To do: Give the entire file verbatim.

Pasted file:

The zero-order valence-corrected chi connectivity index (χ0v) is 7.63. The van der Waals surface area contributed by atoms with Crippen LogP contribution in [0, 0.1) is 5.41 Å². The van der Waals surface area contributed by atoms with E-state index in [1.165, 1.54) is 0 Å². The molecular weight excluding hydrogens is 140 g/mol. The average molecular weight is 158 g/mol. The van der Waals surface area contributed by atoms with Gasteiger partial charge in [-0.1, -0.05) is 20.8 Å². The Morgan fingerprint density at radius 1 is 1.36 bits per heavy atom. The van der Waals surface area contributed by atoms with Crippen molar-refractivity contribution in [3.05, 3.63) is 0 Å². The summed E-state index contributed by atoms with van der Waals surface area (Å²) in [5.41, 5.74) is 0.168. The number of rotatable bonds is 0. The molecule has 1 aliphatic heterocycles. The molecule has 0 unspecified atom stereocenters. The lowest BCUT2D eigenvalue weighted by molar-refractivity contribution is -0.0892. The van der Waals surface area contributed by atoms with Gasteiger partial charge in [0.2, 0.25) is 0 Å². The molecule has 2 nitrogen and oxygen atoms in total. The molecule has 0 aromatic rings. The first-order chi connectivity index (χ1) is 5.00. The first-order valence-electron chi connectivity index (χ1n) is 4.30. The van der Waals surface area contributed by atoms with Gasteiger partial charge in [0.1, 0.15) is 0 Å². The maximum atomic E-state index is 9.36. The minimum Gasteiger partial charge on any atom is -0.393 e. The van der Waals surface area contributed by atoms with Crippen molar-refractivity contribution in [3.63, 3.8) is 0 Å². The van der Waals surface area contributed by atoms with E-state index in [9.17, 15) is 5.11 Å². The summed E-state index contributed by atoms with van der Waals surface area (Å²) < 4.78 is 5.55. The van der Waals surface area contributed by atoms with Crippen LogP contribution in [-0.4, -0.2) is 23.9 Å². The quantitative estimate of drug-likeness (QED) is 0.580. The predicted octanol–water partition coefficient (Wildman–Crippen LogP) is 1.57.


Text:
The zero-order valence-corrected chi connectivity index (χ0v) is 7.63. The van der Waals surface area contributed by atoms with Crippen LogP contribution in [0, 0.1) is 5.41 Å². The van der Waals surface area contributed by atoms with E-state index in [1.165, 1.54) is 0 Å². The molecular weight excluding hydrogens is 140 g/mol. The average molecular weight is 158 g/mol. The van der Waals surface area contributed by atoms with Gasteiger partial charge in [-0.1, -0.05) is 20.8 Å². The Morgan fingerprint density at radius 1 is 1.36 bits per heavy atom. The van der Waals surface area contributed by atoms with Crippen molar-refractivity contribution in [3.05, 3.63) is 0 Å². The summed E-state index contributed by atoms with van der Waals surface area (Å²) in [5.41, 5.74) is 0.168. The number of rotatable bonds is 0. The molecule has 1 aliphatic heterocycles. The molecule has 0 unspecified atom stereocenters. The lowest BCUT2D eigenvalue weighted by molar-refractivity contribution is -0.0892. The van der Waals surface area contributed by atoms with Gasteiger partial charge in [0.2, 0.25) is 0 Å². The molecule has 2 nitrogen and oxygen atoms in total. The molecule has 0 aromatic rings. The first-order chi connectivity index (χ1) is 5.00. The first-order valence-electron chi connectivity index (χ1n) is 4.30. The van der Waals surface area contributed by atoms with Gasteiger partial charge in [0.1, 0.15) is 0 Å². The maximum atomic E-state index is 9.36. The minimum Gasteiger partial charge on any atom is -0.393 e. The van der Waals surface area contributed by atoms with Crippen molar-refractivity contribution in [3.63, 3.8) is 0 Å². The van der Waals surface area contributed by atoms with E-state index in [9.17, 15) is 5.11 Å². The summed E-state index contributed by atoms with van der Waals surface area (Å²) < 4.78 is 5.55. The van der Waals surface area contributed by atoms with Crippen LogP contribution in [-0.4, -0.2) is 23.9 Å². The quantitative estimate of drug-likeness (QED) is 0.580. The predicted octanol–water partition coefficient (Wildman–Crippen LogP) is 1.57.